Pittsburgh has a rich legacy of African-American achievements, and greats such as the late playwright August Wilson and singer/guitarist George Benson are just part of the finely woven tapestry of culture that this city has helped to create.
While many people are aware of the predominance of African-Americans in Penn Hills and other neighborhoods, one doesn’t often think of the North Hills as a place where many blacks settled. But there are a few such places in the North Hills.
In Sewickley, known for its blueblood, old school families, a longstanding African-American community stays strong to this day. Sewickley was actually a stop on the Underground Railroad, and many notable black Pittsburghers have come from Sewickley. Eight men from the community went to the Tuskegee Institute, and five made it to pilot.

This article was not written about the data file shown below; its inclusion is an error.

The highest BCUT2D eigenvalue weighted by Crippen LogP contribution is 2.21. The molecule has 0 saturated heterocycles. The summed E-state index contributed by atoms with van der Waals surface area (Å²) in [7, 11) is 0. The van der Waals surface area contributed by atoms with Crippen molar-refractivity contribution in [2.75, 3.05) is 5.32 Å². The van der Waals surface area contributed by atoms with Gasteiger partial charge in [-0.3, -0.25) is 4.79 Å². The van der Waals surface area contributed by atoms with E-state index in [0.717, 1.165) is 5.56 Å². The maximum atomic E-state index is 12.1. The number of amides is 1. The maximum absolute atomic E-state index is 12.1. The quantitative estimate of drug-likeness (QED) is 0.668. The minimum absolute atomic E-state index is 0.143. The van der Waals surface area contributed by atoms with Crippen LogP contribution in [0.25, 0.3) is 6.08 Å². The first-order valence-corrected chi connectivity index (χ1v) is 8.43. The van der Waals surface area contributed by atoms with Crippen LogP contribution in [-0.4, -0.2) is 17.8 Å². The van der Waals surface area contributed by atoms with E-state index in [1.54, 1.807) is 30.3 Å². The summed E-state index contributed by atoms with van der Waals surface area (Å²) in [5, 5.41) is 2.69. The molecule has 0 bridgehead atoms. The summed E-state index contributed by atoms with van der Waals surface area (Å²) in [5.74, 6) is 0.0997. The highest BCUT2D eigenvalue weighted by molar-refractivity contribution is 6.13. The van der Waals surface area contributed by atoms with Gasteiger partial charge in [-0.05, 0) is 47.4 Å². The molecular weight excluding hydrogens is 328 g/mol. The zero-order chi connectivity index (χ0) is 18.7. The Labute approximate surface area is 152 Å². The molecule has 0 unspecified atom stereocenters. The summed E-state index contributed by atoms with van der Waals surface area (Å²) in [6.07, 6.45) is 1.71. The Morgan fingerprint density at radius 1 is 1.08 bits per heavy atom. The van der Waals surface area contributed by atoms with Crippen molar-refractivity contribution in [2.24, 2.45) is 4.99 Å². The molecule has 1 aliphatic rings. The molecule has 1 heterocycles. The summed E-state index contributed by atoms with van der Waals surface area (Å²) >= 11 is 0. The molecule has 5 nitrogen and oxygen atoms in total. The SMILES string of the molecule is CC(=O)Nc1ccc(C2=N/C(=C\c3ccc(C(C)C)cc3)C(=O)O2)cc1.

This proud local history has its guardians. About 60 active members of the Daniel B. Mathews Historical Society still watch over and sometimes uncover aspects of their collective history. The African-American historical group was named for Daniel B. Mathews, who was the founder of Sewickley’s 148-year-old St. Mathews AME Zion Church.
A little further south in the North Hills, a small group of Pittsburgh African-Americans found their resting place. Thankfully, the almost forgotten black cemetery soon will be refurbished.